But to avoid keeping you in suspense, I will say right off that Tomahawk was sitting perfectly safe and sound where we left it. We had recently moved after an uncharacteristically petulant call from the VPD Maritime Unit. They said we were in the swimming area off Kits Beach, but the guy on the phone, allegedly a police officer, didn’t seem to know the anchoring rules or what our permit was for… and he asked if we were using a brick to anchor because we have a spare anchor on our bow… weird.

Anyway, so Jamie’s boat Paramour had landed on the beach exactly where Tomahawk was last fall. I called work to see if I could come in late and they gave me the okay. Jason and I took our shovel down to the beach to dig it out. Jamie’s brother Michael arrived shortly afterward with more shovels and we all madly set to work. As usual, the media came by to make a story our of it and many spectators stopped and chatted. A few people offered to help, all fellow boaters, while the majority simply sipped coffee and stared.

It turned out his anchor hooked into a tire on the bottom of English Bay, leaving the boat free to drag. With so much trash around here, it seems like it was bound to happen eventually. Knowing how easily that can happen is a good motivator for setting your anchor properly (pulling back on it with your motor in reverse) every time.

I had to go to work, but Jason and the others managed to kedge off. Jamie and a couple of others put out three anchors to pull Paramour out at high tide.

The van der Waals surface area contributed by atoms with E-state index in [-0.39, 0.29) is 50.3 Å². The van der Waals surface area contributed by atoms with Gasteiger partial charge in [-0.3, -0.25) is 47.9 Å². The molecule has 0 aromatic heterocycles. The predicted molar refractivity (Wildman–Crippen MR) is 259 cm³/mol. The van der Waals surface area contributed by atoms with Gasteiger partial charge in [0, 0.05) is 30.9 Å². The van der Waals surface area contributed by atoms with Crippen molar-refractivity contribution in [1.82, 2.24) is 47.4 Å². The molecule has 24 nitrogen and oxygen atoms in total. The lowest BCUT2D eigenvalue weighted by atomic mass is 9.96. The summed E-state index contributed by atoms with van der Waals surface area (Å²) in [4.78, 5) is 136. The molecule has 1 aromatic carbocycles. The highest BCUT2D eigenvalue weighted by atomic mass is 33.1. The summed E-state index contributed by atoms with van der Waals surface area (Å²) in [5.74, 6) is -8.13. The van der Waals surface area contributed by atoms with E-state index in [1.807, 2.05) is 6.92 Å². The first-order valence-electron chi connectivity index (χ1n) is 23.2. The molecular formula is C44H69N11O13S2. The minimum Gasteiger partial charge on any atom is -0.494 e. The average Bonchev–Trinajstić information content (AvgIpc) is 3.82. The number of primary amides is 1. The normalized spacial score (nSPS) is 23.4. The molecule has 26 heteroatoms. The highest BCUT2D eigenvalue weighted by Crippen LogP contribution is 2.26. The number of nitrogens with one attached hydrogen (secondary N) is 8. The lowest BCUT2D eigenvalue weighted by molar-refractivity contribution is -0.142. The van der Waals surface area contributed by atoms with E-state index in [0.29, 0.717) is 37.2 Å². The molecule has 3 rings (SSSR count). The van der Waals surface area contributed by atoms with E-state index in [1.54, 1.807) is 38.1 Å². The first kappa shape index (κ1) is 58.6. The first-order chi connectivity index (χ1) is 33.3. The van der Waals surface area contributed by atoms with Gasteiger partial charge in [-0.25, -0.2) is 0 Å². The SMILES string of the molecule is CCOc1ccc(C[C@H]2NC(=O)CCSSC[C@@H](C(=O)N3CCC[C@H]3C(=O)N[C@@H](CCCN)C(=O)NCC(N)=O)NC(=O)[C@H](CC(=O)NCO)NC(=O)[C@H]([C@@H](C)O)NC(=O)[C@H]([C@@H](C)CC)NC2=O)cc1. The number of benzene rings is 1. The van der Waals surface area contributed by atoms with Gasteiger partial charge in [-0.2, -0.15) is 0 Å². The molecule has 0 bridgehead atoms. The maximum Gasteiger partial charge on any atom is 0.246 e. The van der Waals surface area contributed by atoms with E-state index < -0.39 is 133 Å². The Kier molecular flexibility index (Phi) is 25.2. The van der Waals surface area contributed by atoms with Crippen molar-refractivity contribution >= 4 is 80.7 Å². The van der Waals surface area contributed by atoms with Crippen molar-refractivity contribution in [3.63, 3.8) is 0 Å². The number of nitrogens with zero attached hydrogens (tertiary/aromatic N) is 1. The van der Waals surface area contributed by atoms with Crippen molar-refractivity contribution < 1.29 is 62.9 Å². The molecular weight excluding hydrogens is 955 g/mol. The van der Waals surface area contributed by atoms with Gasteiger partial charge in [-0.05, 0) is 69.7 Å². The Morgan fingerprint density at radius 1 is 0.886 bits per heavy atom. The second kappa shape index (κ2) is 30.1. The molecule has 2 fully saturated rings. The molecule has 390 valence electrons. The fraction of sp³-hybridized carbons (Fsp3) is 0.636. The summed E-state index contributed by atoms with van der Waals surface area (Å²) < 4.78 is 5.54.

Another successful refloating!

Categories: Anchoring, Friend's Boat, Misadventures, Troubleshooting | Tags: , , , , , | Leave a comment

Our First Sail

Tomahawk has officially belonged to us since last September, but our first sailing outing on our boat didn’t happen until April 21st. As usual, nothing went smoothly, but everything ended well.

Our engine recently decided to stop spitting water out of the cooling system exhaust. I’m taking a basic boat and engine maintenance course through the North Vancouver branch of the Canadian Power and Sail Squadron. After I described the problem to him, a marine mechanic who taught part of the course deemed our engine not worth fixing; for the price of repairs, he said, we could replace the whole thing.

Being optimistic sailor types, we ventured out of False Creek by sail and paddle. At first, the sailing was working fine, but then our bow started pulling us around in circles. Our thought is that the headsail was trimmed for a close haul when it should have been on a run based on the wind direction. After some frantic maneuvering where we seemed to be losing steerage, we pulled out the paddles we’d bought recently. The current was in our favour (we planned it that way), so we rode it out to English Bay.

Yes, we got some strange looks and some people asking if we needed help, but we were quite happy to do it that way. Eventually, we got under the bridges and out into the bay, where we popped our sails back up and went for a glorious ride.